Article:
Veterans Administration refuses to replace headstones on veteran’s graves

Take a moment to read this recent article from Scott Boyd at the Civil War News:

Fed $ Can’t Be Used For CS Replacement Markers

FREDERICKSBURG, Va. – A Civil War Round Table project to replace broken or illegible Confederate grave markers with new ones from the government has been halted by a change in how the National Cemetery Division of the Department of Veterans Affairs (VA) interprets federal law.

After receiving a replacement last year for one broken headstone in the Fredericksburg Confederate Cemetery, and three more this year, the CWRT of Fredericksburg’s cemetery service project was halted in July by the new ruling.

The VA has given two different reasons for not replacing Confederate headstones, further confusing the matter and bringing into question the longstanding federal commitment, since 1906, to treat Union and Confederate veterans equally. (read more here.)

The request for replacement headstones at the Fredericksburg cemetery came from Fred Howe, Jr., former president of the Fredericksburg Civil War Roundtable. The article goes on to describe the two reasons for the VA response. The first justification is that requests for replacement markers had to include a signature of the next-of-kin. Howe’s efforts hit a wall due to a change of VA Form 40-1330, “Claim for Standard Government Headstone or Marker for Placement in a Private Cemetery or a State Veterans’ Cemetery.” The new edition of VA Form 40-1330 took effect this year. In short, the form represents a reinterpretation of the regulations regarding veteran’s headstones – not a new law mind you, but rather an administrative adjustment.

As my friend Todd Berkoff points out in the article, this new policy is somewhat prohibitive. Last year Todd secured headstones for Col. Charles Griswold of the 56th Massachusetts Infantry. Todd correctly pointed out that this change would have prevented the placement of that headstone, leaving Colonel Griswold to lie in an unmarked grave. A UNION veteran, mind you.  (UPDATE: Todd was quoted out of context in the article.  He makes some very valid counterpoints here. See Todd’s comment below.)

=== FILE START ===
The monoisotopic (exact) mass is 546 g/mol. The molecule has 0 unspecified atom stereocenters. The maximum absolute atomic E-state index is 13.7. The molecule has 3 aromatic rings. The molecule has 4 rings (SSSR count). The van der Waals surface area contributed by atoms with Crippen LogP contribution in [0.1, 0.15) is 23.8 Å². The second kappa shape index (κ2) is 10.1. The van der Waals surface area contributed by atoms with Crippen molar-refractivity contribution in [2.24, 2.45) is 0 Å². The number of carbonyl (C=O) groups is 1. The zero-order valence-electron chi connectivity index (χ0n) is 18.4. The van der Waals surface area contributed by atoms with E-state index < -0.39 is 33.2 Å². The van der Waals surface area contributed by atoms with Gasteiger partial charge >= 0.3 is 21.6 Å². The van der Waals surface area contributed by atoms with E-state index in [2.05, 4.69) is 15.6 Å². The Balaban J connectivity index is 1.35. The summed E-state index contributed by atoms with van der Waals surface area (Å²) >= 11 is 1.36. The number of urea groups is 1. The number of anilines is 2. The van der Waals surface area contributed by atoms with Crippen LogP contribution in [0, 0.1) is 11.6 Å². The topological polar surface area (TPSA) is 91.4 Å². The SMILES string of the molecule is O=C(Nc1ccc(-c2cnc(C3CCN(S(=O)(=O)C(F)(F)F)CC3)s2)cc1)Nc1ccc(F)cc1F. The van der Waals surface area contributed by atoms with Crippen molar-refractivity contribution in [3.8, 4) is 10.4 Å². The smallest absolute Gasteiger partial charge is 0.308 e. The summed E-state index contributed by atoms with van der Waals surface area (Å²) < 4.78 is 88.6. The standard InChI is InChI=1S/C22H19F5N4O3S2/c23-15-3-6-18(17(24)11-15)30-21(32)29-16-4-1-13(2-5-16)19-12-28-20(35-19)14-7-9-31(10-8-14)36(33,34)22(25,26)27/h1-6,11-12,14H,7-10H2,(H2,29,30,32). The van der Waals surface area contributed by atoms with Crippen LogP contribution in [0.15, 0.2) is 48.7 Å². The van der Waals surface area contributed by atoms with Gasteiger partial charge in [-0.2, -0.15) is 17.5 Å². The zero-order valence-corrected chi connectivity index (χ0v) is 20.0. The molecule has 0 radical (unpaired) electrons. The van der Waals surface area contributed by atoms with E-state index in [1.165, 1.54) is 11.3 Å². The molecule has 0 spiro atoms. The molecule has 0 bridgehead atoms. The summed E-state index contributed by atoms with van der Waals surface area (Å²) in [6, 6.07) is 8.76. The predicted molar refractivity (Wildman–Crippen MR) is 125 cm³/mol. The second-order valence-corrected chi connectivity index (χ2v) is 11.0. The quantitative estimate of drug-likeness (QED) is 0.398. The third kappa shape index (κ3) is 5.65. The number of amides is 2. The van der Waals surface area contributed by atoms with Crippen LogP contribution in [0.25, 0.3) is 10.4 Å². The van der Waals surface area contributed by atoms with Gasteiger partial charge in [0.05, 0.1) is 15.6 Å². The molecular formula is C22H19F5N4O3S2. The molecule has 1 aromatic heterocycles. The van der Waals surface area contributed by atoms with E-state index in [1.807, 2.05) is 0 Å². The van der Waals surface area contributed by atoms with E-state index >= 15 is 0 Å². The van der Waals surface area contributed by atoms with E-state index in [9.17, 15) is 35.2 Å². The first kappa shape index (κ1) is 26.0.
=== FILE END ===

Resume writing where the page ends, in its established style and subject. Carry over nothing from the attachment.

The other explanation offered by the VA is the original headstones were not placed by the US Government. Again, the explanation is described as a re-interpretation of the regulations. In short, the VA says it can only replace headstones where it had originally placed headstones. Thus the private Confederate headstones are not covered. Sort of a warranty agreement on headstones is how I’d put it. The article cites VA public affairs specialist Chris Erbe as saying, “That’s the law as it stands.”

Um… no… that is the re-interpretation of the law, as the VA is spinning it today. Wasn’t like this in the past. And there is ample evidence….

If I were to mention Woodlawn National Cemetery, Elmira, New York, does that bring anything to mind? Yes a former slave (Loudoun County, Virginia if I may mention my adopted home) John Jones buried Confederates who had died at the nearby prison. Jones was paid to bury them, but on his own initiative he recorded the dead and marked the graves accordingly. The government used those records later to erect proper headstones. Woodlawn’s official website states, “He kept a meticulous record of each Confederate burial so that when, in 1907, the federal government was authorized to erect a small marble headstone at each grave, it was possible to inscribe them with the soldier’s name, company regiment and grave number.”

One of the remarkable things about the American Civil War is how the country handled the Confederates afterwards. Unlike other nations which have experienced civil wars, there was a genuine respect, arguably outright forgiveness, towards the individuals who rose in rebellion. No, that is not to say there was a deeper reconciliation over larger issues. Nor is it to say reconciliation solved all that was wrong in the nation. Some might go as far to say reconciliation at one level delayed the full achievement of civil rights. But it is to say at an individual level, the attitude, reflected in the actions at Woodlawn in 1907, were respectful to fellow countrymen, even be they fallen foes.

I say we return to that respectful interpretation of the rules. I say “That’s the law.” If the VA wants to change it, instead of just re-interpreting the policy, *they* can appeal to congress.